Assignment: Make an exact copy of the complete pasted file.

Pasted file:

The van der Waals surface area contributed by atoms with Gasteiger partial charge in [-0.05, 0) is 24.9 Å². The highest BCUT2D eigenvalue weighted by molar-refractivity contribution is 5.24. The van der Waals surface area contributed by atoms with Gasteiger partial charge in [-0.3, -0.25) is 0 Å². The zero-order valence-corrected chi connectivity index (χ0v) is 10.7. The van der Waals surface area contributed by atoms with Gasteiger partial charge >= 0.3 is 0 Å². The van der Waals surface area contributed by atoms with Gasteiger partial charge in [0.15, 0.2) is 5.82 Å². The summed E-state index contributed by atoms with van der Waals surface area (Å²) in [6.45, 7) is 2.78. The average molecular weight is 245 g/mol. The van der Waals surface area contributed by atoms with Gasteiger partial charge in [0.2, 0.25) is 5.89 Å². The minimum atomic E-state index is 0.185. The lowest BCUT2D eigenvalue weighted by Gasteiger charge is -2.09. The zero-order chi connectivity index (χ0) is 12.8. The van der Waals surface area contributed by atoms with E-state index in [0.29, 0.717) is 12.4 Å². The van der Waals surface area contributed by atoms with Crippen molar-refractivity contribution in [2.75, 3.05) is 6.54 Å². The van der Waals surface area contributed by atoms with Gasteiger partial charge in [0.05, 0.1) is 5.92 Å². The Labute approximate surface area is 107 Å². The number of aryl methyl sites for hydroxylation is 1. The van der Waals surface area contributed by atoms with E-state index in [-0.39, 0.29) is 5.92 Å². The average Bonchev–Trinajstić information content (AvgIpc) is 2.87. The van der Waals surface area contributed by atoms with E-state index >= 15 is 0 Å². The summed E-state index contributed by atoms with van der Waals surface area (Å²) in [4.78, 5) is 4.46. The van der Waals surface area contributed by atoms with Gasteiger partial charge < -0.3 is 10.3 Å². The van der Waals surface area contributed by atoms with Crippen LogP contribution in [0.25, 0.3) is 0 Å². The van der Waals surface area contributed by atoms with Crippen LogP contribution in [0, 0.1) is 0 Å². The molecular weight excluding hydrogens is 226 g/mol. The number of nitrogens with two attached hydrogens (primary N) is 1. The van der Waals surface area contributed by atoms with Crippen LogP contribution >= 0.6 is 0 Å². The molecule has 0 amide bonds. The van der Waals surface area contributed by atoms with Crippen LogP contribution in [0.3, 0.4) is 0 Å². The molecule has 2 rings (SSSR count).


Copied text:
The van der Waals surface area contributed by atoms with Gasteiger partial charge in [-0.05, 0) is 24.9 Å². The highest BCUT2D eigenvalue weighted by molar-refractivity contribution is 5.24. The van der Waals surface area contributed by atoms with Gasteiger partial charge in [-0.3, -0.25) is 0 Å². The zero-order valence-corrected chi connectivity index (χ0v) is 10.7. The van der Waals surface area contributed by atoms with Gasteiger partial charge >= 0.3 is 0 Å². The van der Waals surface area contributed by atoms with Gasteiger partial charge in [0.15, 0.2) is 5.82 Å². The summed E-state index contributed by atoms with van der Waals surface area (Å²) in [6.45, 7) is 2.78. The average molecular weight is 245 g/mol. The van der Waals surface area contributed by atoms with Gasteiger partial charge in [0.2, 0.25) is 5.89 Å². The minimum atomic E-state index is 0.185. The lowest BCUT2D eigenvalue weighted by Gasteiger charge is -2.09. The zero-order chi connectivity index (χ0) is 12.8. The van der Waals surface area contributed by atoms with E-state index in [0.29, 0.717) is 12.4 Å². The van der Waals surface area contributed by atoms with Crippen molar-refractivity contribution in [2.75, 3.05) is 6.54 Å². The van der Waals surface area contributed by atoms with Gasteiger partial charge in [0.05, 0.1) is 5.92 Å². The Labute approximate surface area is 107 Å². The number of aryl methyl sites for hydroxylation is 1. The van der Waals surface area contributed by atoms with E-state index in [-0.39, 0.29) is 5.92 Å². The average Bonchev–Trinajstić information content (AvgIpc) is 2.87. The van der Waals surface area contributed by atoms with E-state index >= 15 is 0 Å². The summed E-state index contributed by atoms with van der Waals surface area (Å²) in [4.78, 5) is 4.46. The van der Waals surface area contributed by atoms with Gasteiger partial charge < -0.3 is 10.3 Å². The van der Waals surface area contributed by atoms with Crippen LogP contribution in [0.25, 0.3) is 0 Å². The van der Waals surface area contributed by atoms with Crippen LogP contribution in [0, 0.1) is 0 Å². The molecular weight excluding hydrogens is 226 g/mol. The number of nitrogens with two attached hydrogens (primary N) is 1. The van der Waals surface area contributed by atoms with Crippen LogP contribution >= 0.6 is 0 Å². The molecule has 0 amide bonds. The van der Waals surface area contributed by atoms with Crippen LogP contribution in [0.3, 0.4) is 0 Å². The molecule has 2 rings (SSSR count).